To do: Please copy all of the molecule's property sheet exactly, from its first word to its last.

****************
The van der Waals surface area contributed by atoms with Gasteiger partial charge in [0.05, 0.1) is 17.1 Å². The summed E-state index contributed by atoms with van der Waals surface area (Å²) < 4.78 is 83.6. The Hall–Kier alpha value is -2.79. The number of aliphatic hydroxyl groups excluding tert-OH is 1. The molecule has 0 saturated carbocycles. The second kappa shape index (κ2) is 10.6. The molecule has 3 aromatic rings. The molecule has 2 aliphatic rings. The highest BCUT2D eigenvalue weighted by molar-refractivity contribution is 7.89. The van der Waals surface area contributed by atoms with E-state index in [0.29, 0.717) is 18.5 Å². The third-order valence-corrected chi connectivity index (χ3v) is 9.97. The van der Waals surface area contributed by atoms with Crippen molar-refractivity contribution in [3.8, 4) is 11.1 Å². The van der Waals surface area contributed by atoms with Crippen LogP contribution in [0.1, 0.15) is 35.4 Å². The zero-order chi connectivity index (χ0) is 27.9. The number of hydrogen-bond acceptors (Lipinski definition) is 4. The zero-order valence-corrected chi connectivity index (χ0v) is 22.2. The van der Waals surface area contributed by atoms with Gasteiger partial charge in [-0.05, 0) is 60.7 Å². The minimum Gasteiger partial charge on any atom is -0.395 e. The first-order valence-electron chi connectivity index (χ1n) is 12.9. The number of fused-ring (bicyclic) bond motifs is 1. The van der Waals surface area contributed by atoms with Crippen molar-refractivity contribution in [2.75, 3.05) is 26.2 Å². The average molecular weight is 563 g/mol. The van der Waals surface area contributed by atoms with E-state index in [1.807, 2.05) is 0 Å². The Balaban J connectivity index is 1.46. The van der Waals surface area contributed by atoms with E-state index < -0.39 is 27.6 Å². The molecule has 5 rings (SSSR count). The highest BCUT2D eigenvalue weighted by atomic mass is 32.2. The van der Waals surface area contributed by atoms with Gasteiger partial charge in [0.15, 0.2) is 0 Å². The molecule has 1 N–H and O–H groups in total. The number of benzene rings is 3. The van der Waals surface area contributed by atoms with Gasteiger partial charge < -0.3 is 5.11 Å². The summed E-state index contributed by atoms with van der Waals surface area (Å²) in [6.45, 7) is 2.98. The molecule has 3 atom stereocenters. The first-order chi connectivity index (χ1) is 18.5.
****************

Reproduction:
The van der Waals surface area contributed by atoms with Gasteiger partial charge in [0.05, 0.1) is 17.1 Å². The summed E-state index contributed by atoms with van der Waals surface area (Å²) < 4.78 is 83.6. The Hall–Kier alpha value is -2.79. The number of aliphatic hydroxyl groups excluding tert-OH is 1. The molecule has 0 saturated carbocycles. The second kappa shape index (κ2) is 10.6. The molecule has 3 aromatic rings. The molecule has 2 aliphatic rings. The highest BCUT2D eigenvalue weighted by molar-refractivity contribution is 7.89. The van der Waals surface area contributed by atoms with E-state index in [0.29, 0.717) is 18.5 Å². The third-order valence-corrected chi connectivity index (χ3v) is 9.97. The van der Waals surface area contributed by atoms with Crippen molar-refractivity contribution in [3.8, 4) is 11.1 Å². The van der Waals surface area contributed by atoms with Crippen LogP contribution in [0.1, 0.15) is 35.4 Å². The zero-order chi connectivity index (χ0) is 27.9. The number of hydrogen-bond acceptors (Lipinski definition) is 4. The zero-order valence-corrected chi connectivity index (χ0v) is 22.2. The van der Waals surface area contributed by atoms with Gasteiger partial charge in [-0.05, 0) is 60.7 Å². The minimum Gasteiger partial charge on any atom is -0.395 e. The first-order valence-electron chi connectivity index (χ1n) is 12.9. The number of fused-ring (bicyclic) bond motifs is 1. The van der Waals surface area contributed by atoms with Crippen molar-refractivity contribution in [2.75, 3.05) is 26.2 Å². The average molecular weight is 563 g/mol. The van der Waals surface area contributed by atoms with E-state index in [1.807, 2.05) is 0 Å². The Balaban J connectivity index is 1.46. The van der Waals surface area contributed by atoms with E-state index < -0.39 is 27.6 Å². The molecule has 5 rings (SSSR count). The highest BCUT2D eigenvalue weighted by atomic mass is 32.2. The van der Waals surface area contributed by atoms with Gasteiger partial charge in [0.15, 0.2) is 0 Å². The molecule has 1 N–H and O–H groups in total. The number of benzene rings is 3. The van der Waals surface area contributed by atoms with Gasteiger partial charge < -0.3 is 5.11 Å². The summed E-state index contributed by atoms with van der Waals surface area (Å²) in [6.45, 7) is 2.98. The molecule has 3 atom stereocenters. The first-order chi connectivity index (χ1) is 18.5.